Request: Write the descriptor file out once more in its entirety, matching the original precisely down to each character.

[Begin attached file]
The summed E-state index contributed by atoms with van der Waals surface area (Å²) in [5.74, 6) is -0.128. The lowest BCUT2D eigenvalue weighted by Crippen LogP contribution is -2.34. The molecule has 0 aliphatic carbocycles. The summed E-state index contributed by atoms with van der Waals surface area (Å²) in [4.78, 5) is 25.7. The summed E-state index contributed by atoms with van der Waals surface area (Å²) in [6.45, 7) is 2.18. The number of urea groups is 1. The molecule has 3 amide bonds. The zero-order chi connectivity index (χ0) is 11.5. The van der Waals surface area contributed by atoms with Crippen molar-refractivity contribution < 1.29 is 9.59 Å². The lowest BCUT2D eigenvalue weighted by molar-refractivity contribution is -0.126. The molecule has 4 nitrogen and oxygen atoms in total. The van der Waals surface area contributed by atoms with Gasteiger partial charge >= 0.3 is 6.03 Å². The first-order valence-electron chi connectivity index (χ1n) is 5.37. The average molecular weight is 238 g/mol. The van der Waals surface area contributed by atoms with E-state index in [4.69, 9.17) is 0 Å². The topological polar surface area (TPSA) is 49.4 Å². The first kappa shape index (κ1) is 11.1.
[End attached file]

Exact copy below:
The summed E-state index contributed by atoms with van der Waals surface area (Å²) in [5.74, 6) is -0.128. The lowest BCUT2D eigenvalue weighted by Crippen LogP contribution is -2.34. The molecule has 0 aliphatic carbocycles. The summed E-state index contributed by atoms with van der Waals surface area (Å²) in [4.78, 5) is 25.7. The summed E-state index contributed by atoms with van der Waals surface area (Å²) in [6.45, 7) is 2.18. The number of urea groups is 1. The molecule has 3 amide bonds. The zero-order chi connectivity index (χ0) is 11.5. The van der Waals surface area contributed by atoms with Crippen molar-refractivity contribution < 1.29 is 9.59 Å². The lowest BCUT2D eigenvalue weighted by molar-refractivity contribution is -0.126. The molecule has 4 nitrogen and oxygen atoms in total. The van der Waals surface area contributed by atoms with Gasteiger partial charge >= 0.3 is 6.03 Å². The first-order valence-electron chi connectivity index (χ1n) is 5.37. The average molecular weight is 238 g/mol. The van der Waals surface area contributed by atoms with E-state index in [4.69, 9.17) is 0 Å². The topological polar surface area (TPSA) is 49.4 Å². The first kappa shape index (κ1) is 11.1.